For the last ten years or so, computing has been divided into two camps: Windows, and everything else with a *nix suffix. Want a computing paradigm where everything is a file? That’s Linux. Want easy shell scripting that makes the command line easy? Linux. Want a baroque registry with random percent signs and dollar symbols? That would be Windows. Want to run the most professional productivity apps for design and engineering? Sadly, that’s Windows as well.
*nix runs nearly the entire Internet, the top 500 supercomputers in the world, and is the build environment for every non-Windows developer. Yet Windows is the most popular operating system. The divide between Windows and *nix isn’t so much a rivalry, as much as people who still spell Microsoft with a dollar sign would tell you. It’s just the way personal computing evolved by way of legacy apps and IT directors.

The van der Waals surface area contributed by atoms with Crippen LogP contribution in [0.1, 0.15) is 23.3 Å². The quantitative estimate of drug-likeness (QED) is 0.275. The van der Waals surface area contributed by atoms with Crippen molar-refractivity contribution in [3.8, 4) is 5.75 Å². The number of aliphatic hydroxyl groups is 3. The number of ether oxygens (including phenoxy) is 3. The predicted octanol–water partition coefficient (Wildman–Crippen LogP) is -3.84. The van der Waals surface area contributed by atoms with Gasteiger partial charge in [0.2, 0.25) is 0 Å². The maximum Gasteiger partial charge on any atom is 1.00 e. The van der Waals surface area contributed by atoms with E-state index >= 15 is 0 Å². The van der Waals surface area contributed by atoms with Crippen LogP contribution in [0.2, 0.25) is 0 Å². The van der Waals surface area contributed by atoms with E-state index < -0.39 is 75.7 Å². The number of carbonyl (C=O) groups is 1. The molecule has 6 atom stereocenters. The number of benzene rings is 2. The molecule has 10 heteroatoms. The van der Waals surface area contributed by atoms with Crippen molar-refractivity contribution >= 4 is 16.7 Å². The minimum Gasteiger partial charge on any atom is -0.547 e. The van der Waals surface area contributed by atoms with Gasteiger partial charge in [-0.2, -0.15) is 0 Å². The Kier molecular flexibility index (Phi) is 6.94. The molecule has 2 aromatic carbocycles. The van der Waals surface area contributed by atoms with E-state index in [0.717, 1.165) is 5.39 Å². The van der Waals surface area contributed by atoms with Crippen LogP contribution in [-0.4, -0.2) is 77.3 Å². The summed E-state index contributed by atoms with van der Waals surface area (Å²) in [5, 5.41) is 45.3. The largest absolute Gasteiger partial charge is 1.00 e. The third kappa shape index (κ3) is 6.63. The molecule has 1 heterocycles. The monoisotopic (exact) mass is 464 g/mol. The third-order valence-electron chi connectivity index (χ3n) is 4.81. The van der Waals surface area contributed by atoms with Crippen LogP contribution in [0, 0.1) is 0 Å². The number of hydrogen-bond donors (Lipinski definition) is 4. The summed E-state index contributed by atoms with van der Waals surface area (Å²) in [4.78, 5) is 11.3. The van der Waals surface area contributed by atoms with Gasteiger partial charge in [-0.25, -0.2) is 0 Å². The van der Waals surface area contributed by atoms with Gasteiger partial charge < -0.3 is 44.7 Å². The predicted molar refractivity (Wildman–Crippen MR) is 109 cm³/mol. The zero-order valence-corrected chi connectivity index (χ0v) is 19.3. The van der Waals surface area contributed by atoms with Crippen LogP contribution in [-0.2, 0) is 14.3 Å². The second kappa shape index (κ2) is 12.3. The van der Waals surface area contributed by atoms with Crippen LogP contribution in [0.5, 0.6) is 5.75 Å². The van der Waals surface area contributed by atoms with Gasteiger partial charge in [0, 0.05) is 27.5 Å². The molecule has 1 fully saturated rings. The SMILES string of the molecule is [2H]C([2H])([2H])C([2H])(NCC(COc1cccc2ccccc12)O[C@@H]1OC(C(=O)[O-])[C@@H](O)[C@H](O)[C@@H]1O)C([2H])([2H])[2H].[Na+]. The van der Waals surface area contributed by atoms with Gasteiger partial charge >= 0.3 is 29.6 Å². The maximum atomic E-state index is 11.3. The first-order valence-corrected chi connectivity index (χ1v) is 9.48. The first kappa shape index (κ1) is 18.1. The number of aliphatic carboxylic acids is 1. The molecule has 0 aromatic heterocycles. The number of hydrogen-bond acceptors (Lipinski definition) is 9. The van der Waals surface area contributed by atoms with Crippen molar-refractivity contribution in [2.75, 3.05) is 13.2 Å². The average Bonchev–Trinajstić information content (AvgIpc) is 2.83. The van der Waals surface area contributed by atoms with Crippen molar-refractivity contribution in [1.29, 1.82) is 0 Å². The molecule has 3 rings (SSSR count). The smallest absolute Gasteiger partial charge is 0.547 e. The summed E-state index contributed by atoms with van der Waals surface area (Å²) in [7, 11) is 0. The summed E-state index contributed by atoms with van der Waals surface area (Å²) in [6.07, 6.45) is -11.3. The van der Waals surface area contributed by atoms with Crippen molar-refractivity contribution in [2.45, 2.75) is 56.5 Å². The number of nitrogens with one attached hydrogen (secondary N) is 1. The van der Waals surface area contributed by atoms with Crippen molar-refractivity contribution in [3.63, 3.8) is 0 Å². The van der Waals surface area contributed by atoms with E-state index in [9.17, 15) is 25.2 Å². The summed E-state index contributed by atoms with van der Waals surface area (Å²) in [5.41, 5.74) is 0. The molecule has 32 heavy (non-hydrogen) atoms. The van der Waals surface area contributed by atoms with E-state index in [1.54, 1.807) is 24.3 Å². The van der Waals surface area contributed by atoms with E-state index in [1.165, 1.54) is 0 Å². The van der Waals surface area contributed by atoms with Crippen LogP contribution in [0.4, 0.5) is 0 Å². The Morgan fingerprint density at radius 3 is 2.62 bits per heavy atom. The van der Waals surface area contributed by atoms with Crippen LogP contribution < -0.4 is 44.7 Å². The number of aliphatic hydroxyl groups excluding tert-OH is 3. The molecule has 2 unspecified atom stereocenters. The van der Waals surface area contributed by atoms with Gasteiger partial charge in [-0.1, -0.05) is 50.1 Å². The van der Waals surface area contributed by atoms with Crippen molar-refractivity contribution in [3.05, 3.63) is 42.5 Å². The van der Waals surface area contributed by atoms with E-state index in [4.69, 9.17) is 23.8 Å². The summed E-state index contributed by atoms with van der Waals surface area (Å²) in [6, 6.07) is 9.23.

Now, this great divide in the world of computing is slowly closing. At Microsoft’s Build 2016 developer’s conference, Microsoft and Canonical, Ubuntu’s parent company, announced a partnership that will allow Ubuntu to run using native Windows libraries.
In short, this announcement means bash and the Linux command line is coming to Windows 10. The command line is great, but userland is where it’s at, and here this partnership really shines. Unlike Cygwin , the current way to get *nix stuff running in a Windows environment, Windows’ bash will allow unmodified Linux programs to run unmodified on Windows 10.
It is not an understatement to say this is the most important development in operating systems in the last 10 years. For the last decade, every developer who is not purely a Windows developer has picked up a MacBook for the sole reason of having BSD under the hood. If you’re looking for a reason Apple is popular with devs, it’s *nix under the hood. This announcement changes all of that.